Drinking This Much Coffee Daily Lowers Your Risk of Alzheimer's, Study Says


Daily coffee rituals are almost as varied as they are common. Some take theirs straight from the pot as soon as they wake up. Others opt for plenty of sugar and cream with their late afternoon cup of joe. And while you already appreciate the immediate boost you can get from your daily cup of coffee, new research suggests that it might also be benefiting your long-term brain health by lowering your risk of Alzheimer's disease. Read on to see how many cups can make a difference in fighting off dementia.

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A recent study found that coffee consumption could decrease your risk of Alzheimer's disease.

In a study published in the journal Frontiers in Aging Neuroscience on Nov. 19, a team of researchers set out to explore the relationship between coffee and the risk of Alzheimer's disease in those who drink it. To test their theory that it deceases risk, researchers gathered a group of 227 participants aged 60 and older who had not been diagnosed with cognitive decline and issued them a questionnaire on their coffee consumption habits.

Follow-up examinations were then administered every 18 months to assess cognitive abilities for 10 years before the results yielded an interesting observation. "We found participants with no memory impairments and with higher coffee consumption at the start of the study had lower risk of transitioning to mild cognitive impairment—which often precedes Alzheimer's disease—or developing Alzheimer's disease over the course of the study," Samantha Gardener, PhD, the study's lead author and a post-doctoral research fellow at Edith Cowan University in Western Australia, said in a statement.

Results found that only two cups of coffee a day could affect dementia risk.

Results of the follow-up exams showed that participants who drank more coffee saw positive effects on brain health, specifically in planning, self-control, and attention. Researchers also noted that higher coffee consumption also appeared to slow down the buildup of amyloid protein in the brain, which is closely associated with the onset of Alzheimer's disease. And perhaps most importantly, data showed that even a modest increase in consumption could yield these significant benefits.

"If the average cup of coffee made at home is 240g [or roughly one eight-ounce cup], increasing to two cups a day could potentially lower cognitive decline by eight percent after 18 months," Gardener said. "It could also see a five percent decrease in amyloid accumulation in the brain over the same time period."

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Researchers concluded that coffee could someday be used to mitigate the risk of Alzheimer's in some patients.

As one of the most popular beverages consumed daily around the world, the researchers said their findings supported the idea of coffee as a lifestyle decision that could help certain patients."It's a simple thing that people can change," Gardener said. "It could be particularly useful for people who are at risk of cognitive decline but haven't developed any symptoms. We might be able to develop some clear guidelines people can follow in middle age and hopefully it could then have a lasting effect."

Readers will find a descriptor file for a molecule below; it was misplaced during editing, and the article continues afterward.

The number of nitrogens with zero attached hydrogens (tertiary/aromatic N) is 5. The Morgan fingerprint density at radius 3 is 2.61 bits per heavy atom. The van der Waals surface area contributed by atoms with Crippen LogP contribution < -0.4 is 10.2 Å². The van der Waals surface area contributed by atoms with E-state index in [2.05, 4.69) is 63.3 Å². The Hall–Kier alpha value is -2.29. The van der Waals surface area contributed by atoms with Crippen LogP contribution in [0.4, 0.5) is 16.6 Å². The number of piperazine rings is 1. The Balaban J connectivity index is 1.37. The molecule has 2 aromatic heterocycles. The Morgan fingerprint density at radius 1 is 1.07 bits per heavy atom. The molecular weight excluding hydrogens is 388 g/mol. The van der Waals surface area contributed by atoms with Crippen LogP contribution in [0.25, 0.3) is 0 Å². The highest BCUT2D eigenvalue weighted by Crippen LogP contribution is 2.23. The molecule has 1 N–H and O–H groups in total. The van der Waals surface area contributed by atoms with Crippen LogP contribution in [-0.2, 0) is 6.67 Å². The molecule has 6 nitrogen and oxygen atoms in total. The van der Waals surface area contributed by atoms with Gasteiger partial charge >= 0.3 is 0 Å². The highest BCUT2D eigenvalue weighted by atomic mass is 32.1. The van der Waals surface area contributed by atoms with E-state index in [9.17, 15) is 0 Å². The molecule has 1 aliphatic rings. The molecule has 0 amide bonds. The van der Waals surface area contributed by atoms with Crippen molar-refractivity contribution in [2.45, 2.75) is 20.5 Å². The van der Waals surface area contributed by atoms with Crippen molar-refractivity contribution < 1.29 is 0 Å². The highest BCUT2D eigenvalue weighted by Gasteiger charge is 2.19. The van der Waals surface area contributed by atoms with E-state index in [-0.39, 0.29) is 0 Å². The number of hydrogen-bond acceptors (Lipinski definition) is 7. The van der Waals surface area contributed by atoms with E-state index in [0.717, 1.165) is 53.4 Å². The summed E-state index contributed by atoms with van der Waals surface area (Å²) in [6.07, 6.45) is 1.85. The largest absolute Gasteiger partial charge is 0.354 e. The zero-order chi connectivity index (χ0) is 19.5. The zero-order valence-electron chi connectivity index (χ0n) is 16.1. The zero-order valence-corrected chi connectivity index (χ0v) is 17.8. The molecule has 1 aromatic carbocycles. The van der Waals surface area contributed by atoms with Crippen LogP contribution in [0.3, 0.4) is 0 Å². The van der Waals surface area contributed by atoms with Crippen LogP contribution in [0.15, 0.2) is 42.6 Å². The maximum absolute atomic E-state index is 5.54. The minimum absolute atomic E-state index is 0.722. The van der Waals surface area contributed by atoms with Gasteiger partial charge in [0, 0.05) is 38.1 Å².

The authors pointed out that the study didn't differentiate between caffeinated and decaffeinated coffee, nor did it assess the brewing method or any additives such as milk or sugar. But they concluded the results warranted further research to establish how beneficial coffee could be. "We need to evaluate whether coffee intake could one day be recommended as a lifestyle factor aimed at delaying the onset of Alzheimer's disease," Gardener said.

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Other studies have found a connection between drinking dark roast coffee and reduced dementia risk.

Other research has found a connection between drinking your daily brew and brain health benefits. One 2018 study from the Krembil Brain Institute, published in the journal Frontiers in Neuroscience, set out to investigate the theorized connection between coffee consumption and a decreased risk of developing Alzheimer's. The researchers decided to test the compounds found in different beans, including light roast, dark roast, and decaffeinated coffee.

The team discovered that the beans contained phenylindanes, a chemical compound that prevents the buildup and clumping of proteins known as beta-amyloid and tau, which are known to lead to Alzheimer's. Since a longer roast leads to an increase in the amount of phenylindanes, the researchers concluded that dark roast coffee provided better protection against the neurological condition. The team also discovered that levels of phenylindanes—which give coffee its bitter flavor—were as strong in dark roasted decaffeinated coffee as they were in a regular caffeinated dark roast.

"It's the first time anybody's investigated how phenylindanes interact with the proteins that are responsible for Alzheimer's," Ross Mancini, PhD, a research fellow in medicinal chemistry, said in a statement. "The next step would be to investigate how beneficial these compounds are, and whether they have the ability to enter the bloodstream or cross the blood-brain barrier."

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